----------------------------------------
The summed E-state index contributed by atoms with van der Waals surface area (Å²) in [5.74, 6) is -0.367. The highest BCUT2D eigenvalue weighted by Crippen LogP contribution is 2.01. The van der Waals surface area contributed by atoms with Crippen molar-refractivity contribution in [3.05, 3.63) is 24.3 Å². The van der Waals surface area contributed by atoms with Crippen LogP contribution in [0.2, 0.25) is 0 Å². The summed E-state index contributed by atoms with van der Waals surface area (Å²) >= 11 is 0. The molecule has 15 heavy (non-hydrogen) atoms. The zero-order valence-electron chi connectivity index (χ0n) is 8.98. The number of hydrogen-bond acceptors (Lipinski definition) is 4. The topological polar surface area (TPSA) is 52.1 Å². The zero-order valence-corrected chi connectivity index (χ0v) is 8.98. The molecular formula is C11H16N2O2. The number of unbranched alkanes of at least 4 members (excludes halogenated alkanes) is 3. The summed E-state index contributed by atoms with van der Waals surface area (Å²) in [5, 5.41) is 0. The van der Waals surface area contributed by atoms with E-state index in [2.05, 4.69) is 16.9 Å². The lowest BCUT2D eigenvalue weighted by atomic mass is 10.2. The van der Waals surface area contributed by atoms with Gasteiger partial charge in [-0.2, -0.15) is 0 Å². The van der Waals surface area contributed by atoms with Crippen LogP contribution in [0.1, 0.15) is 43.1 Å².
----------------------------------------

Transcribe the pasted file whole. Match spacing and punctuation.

The summed E-state index contributed by atoms with van der Waals surface area (Å²) in [5.74, 6) is -0.367. The highest BCUT2D eigenvalue weighted by Crippen LogP contribution is 2.01. The van der Waals surface area contributed by atoms with Crippen molar-refractivity contribution in [3.05, 3.63) is 24.3 Å². The van der Waals surface area contributed by atoms with Crippen LogP contribution in [0.2, 0.25) is 0 Å². The summed E-state index contributed by atoms with van der Waals surface area (Å²) >= 11 is 0. The molecule has 15 heavy (non-hydrogen) atoms. The zero-order valence-electron chi connectivity index (χ0n) is 8.98. The number of hydrogen-bond acceptors (Lipinski definition) is 4. The topological polar surface area (TPSA) is 52.1 Å². The zero-order valence-corrected chi connectivity index (χ0v) is 8.98. The molecular formula is C11H16N2O2. The number of unbranched alkanes of at least 4 members (excludes halogenated alkanes) is 3. The summed E-state index contributed by atoms with van der Waals surface area (Å²) in [5, 5.41) is 0. The van der Waals surface area contributed by atoms with E-state index in [2.05, 4.69) is 16.9 Å². The lowest BCUT2D eigenvalue weighted by atomic mass is 10.2. The van der Waals surface area contributed by atoms with Gasteiger partial charge in [-0.2, -0.15) is 0 Å². The van der Waals surface area contributed by atoms with Crippen LogP contribution in [0.1, 0.15) is 43.1 Å².